Tenets Of Wordsworth In Resolution And Independence — страница 2

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resurface.Another Romantic tenet is the reconciliation of differences to make a point. Wordsworth wanted to stress his “dejection” by writing:And fears and fancies thick upon me came;Dim sadness-blind thought, I knew not, nor could name. (25, 27-9)Thought makes a Romantic poet happy (which is another tenet of Romanticism), and a blind man can not distinguish between any two levels of dimness. Hence, the usage of these contrasting points helps convince the reader that Wordsworth is ill at ease. His point is made and well understood, thus making this a good literary technique. In conclusion, the poet is suffering from dejection without a cause. Wordsworth is strangely not at ease. He searches nature for an answer, but nature does not bring reconciliation to his distraught

emotions. The poet has an overwhelming feeling of angst. Upon seeing the old man, Wordsworth is given a new hope for a way to gain the inner peace that he has been looking for. The old man serves as a role model for Wordsworth. Resolution and Independence1There was a roaring in the wind all nightThe rain came in heavy floods;But now the sun is rising calm and bright;The birds are singing in the distant woods;Over his own sweet voice the Stock-dove broods;The Jay makes answer as the Magpie chatters;And all the air is filled with pleasant noise of waters2All things that love the sun are out of doors;The sky rejoices in the morning’s birth;The grass is bright with rain-drops; -on the moorsThe hare is running races in her mirth;And with her feet she from the plashy earthRaises a

mist; that, glittering in the sun,Runs with her all the way, wherever she doth run.3I was a Traveller then upon the moorI saw the hare that raced about with joy;I heard the woods and distant waters roar;Or heard them not, as happy as a boy;The pleasant season did my heart employ;My old remembrances went from me wholly;And all the ways of men, so vain and melancholy4But, as it sometimes chanceth, from the mightOf joy in minds that can no further go,As high as we have mounted in delightIn our dejection do we sink as low;To me that morning did happen so;And fears and fancies thick upon me came;Dim sadness-blind thought, I knew not, nor could name.5I heard the sky-lark warbling in the sky;And I bethought me of the playful hare;Even such a happy Child of earth am I;Even as these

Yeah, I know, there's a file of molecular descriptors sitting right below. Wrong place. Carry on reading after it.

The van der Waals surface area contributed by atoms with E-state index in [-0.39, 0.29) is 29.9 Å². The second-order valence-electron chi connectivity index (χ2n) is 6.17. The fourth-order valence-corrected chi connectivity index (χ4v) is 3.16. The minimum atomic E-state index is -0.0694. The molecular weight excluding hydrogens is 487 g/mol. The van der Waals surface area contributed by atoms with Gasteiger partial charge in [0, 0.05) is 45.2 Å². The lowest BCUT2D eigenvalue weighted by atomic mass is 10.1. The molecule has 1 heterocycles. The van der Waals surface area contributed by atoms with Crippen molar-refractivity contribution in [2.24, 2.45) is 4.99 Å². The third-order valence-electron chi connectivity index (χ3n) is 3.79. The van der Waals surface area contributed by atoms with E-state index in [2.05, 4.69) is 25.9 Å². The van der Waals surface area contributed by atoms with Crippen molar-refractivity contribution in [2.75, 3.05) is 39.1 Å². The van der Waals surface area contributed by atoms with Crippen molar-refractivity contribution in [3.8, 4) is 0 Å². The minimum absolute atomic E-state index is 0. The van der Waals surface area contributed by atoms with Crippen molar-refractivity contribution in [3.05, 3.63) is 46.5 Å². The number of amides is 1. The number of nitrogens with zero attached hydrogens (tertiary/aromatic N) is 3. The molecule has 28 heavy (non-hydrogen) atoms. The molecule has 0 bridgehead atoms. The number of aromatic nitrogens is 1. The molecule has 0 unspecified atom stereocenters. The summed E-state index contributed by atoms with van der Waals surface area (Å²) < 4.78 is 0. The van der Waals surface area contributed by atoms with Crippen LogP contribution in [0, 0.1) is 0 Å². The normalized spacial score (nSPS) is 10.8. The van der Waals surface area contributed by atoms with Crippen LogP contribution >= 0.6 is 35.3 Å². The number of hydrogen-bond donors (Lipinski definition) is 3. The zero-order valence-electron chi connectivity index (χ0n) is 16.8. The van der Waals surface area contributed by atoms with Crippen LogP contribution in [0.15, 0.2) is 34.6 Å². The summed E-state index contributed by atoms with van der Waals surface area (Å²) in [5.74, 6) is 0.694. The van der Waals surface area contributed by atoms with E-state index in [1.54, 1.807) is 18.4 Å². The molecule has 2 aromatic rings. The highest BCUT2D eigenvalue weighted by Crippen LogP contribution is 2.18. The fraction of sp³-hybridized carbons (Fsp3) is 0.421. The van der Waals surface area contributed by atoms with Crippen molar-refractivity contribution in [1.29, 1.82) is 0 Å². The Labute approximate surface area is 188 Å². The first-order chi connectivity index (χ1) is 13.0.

blissful creatures do I fare;Far from the world I walk, and from all care;But there may come another day to me-Solitude, pain of heart, distress, and poverty.6My whole life I have lived in pleasant thought,As if life’s business were a summer mood;As if all needful things would come unsoughtTo genial faith, still rich in genial good;But how can He expect that others shouldBuild for him, sow for him, and at his callLove him, who for himself will take no heed at all?7I thought of Chatterton, the marvellous Boy,The sleepless Soul that perished in his pride;Of him who walked in glory and in joyFollowing his plough, along the mountain-side;By our own spirits we are deified;We Poets in our youth begin in gladness;But thereof come in the end despondency and madness.8Now, whether it

were by peculiar grace,A leading from above, a something given,Yet it befel, that, in this lonely place,When I with these untoward thoughts had striven,Beside a pool bare to the eye of heavenI saw a Man before me unawares:The oldest man he seemed that ever wore grey hairs.9As a huge stone is sometimes seen to lieCouched on the bald top of an eminence;Wonder to all who do the same espy,By what means it could thither come, and whence;So that it seems a thing endued with sense:Like a sea-beast crawled forth, that on a shelfOf rock or sand reposeth, there to sun itself;10Such seemed this Man. Not all alive nor dead,Nor all asleep-in his extreme old age:His body was bent double, feet and headComing together in life’s pilgrimage;As if some dire constraint of pain, or rageOf sickness

felt by him in times long past,A more than human weight upon his frame had cast.11Himself he propped, limbs, body, and a pale face,Upon a long gray staff of shaven wood:And, still as I drew near with gentle pace,Upon the margin of that moorish floodMotionless as a cloud the old Man stoodThat heareth not the loud winds when they call;And moveth all together, if it move at all12At length, himself unsettling, he the pondStirred with his staff, and fixedly did lookUpon the muddy water, which he conned,As if he had been reading a book:And now a stranger’s privilege I took;And drawing to his side, to him I did say,”This morning gives us promise of a glorious day.”13A gentle answer did the old Man make,In courteous speech which forth he slowly drew: And him with further words I